11 News learns judge agrees to push back Letecia Stauch prelim; no decision on motion concerning bond

Letecia Stauch in a March 11, 2020 court appearance in Colorado Springs.
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UPDATE (5/28): The court has agreed to one part of a request by Letecia Stauch's attorneys concerning her case.

Attorneys had filed two motions earlier this month asking, among other items, for Stauch's preliminary hearing to be pushed back and for the possibility of allowing her to post bond.

In a response made public Thursday, the judge granted the motion to continue Stauch's hearing. The court date would still stand, the judge stated, but would now be a status conference to determine the best path forward.

Stauch's attorneys were told that if they wished to proceed with the other motion (the one alleging lack of access to Stauch and suggesting bond as a possible solution), they must be ready to present evidence at the status conference.

The defense has also claimed they have not been provided with evidence in the case including the autopsy report, DNA results and wiretap recordings. Both sides were told by the judge to address the issue in the upcoming hearing.

That court date is June 5.

Read the whole response here.


PREVIOUS (5/19): Citing the COVID-19 outbreak, attorneys for Letecia Stauch have filed a pair of motions calling for her preliminary hearing to be pushed back, as well as possibly allowing the woman accused of killing her stepson to bond out of jail.

According to the docket, Stauch is scheduled to be in court on June 5 and again June 8 for the prelim. A motion made public Monday is calling for those dates to be postponed due to Stauch's alleged lack of access to her defense team.

A spokesperson with the sheriff's office could not directly address the case due to a gag order, but they told 11 News reporter Ashley Franco they would never prevent an inmate from seeing their attorney.

Stauch was arrested in South Carolina on March 2 for the murder of 11-year-old Gannon Stauch and was returned to Colorado three days later. Her first appearance in court on March 11 came the same week as the first death attributed to COVID-19 in the state. According to the motion, Stauch had been restricted to video visits with her attorneys since that first court appearance.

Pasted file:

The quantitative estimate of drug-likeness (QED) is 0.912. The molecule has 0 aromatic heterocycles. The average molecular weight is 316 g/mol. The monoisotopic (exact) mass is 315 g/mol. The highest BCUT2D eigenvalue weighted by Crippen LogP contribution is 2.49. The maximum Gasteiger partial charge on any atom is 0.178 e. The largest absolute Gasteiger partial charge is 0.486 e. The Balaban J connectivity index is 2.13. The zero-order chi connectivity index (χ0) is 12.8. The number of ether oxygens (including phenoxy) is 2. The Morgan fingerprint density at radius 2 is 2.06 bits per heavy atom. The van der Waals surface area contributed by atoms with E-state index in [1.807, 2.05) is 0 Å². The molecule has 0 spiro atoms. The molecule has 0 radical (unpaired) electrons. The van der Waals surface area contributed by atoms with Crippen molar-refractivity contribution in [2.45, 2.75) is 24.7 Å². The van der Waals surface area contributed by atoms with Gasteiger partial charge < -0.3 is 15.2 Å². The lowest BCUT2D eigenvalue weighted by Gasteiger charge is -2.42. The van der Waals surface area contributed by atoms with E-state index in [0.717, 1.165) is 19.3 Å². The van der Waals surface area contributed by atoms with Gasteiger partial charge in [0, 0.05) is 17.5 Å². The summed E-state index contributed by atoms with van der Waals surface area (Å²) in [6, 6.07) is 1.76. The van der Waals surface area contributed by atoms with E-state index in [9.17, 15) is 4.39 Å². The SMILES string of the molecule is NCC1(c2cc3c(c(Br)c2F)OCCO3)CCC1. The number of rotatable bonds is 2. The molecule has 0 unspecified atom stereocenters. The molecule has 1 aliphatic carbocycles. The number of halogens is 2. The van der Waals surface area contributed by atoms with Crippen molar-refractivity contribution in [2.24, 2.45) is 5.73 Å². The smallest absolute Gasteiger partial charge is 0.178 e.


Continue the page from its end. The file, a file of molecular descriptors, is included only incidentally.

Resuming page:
The motion claims the El Paso County jail stopped allowing video visitation for Stauch and other inmates with her security designation in early May. A spokesperson with the sheriff's office could not directly speak to the case due to a gag order but told 11 News reporter Ashley Franco that all inmates had access to video visitation, just not all at the same time. In a document provided to 11 News by the sheriff's office, the office confirms that video visits cannot be scheduled for inmates in certain wards during standard duty hours (8 a.m.-5 p.m.), but can be scheduled after normal hours.

In-person visits were always permitted for inmates during the pandemic, EPSO said.

"Pre-COVID, attorneys had the ability to meet with their clients in person at the jail, through a professional visit, through a contact visit if documents need to be passed through and reviewed, or they had the ability to do those visits online. Now, all of those options still remain today," said Jacqueline Kirby, a spokesperson with the sheriff's office.

The motion did acknowledge the option for attorneys to visit Stauch in person but claimed doing that was too dangerous due to how highly contagious the coronavirus is.

Kirby told 11 News Stauch could use her time out of her cell to see legal counsel if she wanted, and said that as of Monday there was no restriction to how long an inmate meets with their attorney via video after hours.

"... We have never barred attorneys from meeting with their clients. I want to make that very clear."

The defense also claimed their ability to work on their case had been hindered by the pandemic, including traveling to South Carolina, where Stauch was staying throughout the initial law enforcement investigation, and to Florida, where Gannon's body was eventually found.

"Counsel is not prepared to proceed to preliminary hearing because the pandemic has prevented the defense from adequately preparing for this hearing," the motion says.

A second motion filed concurrently called for an order granting attorneys video access to Stauch -- or to otherwise grant Stauch a bond "so that she is able to have video and phone access with counsel from the safety of her home."

To view these motions and all other documents related to the Stauch case, click here. Documents are listed oldest to most recent.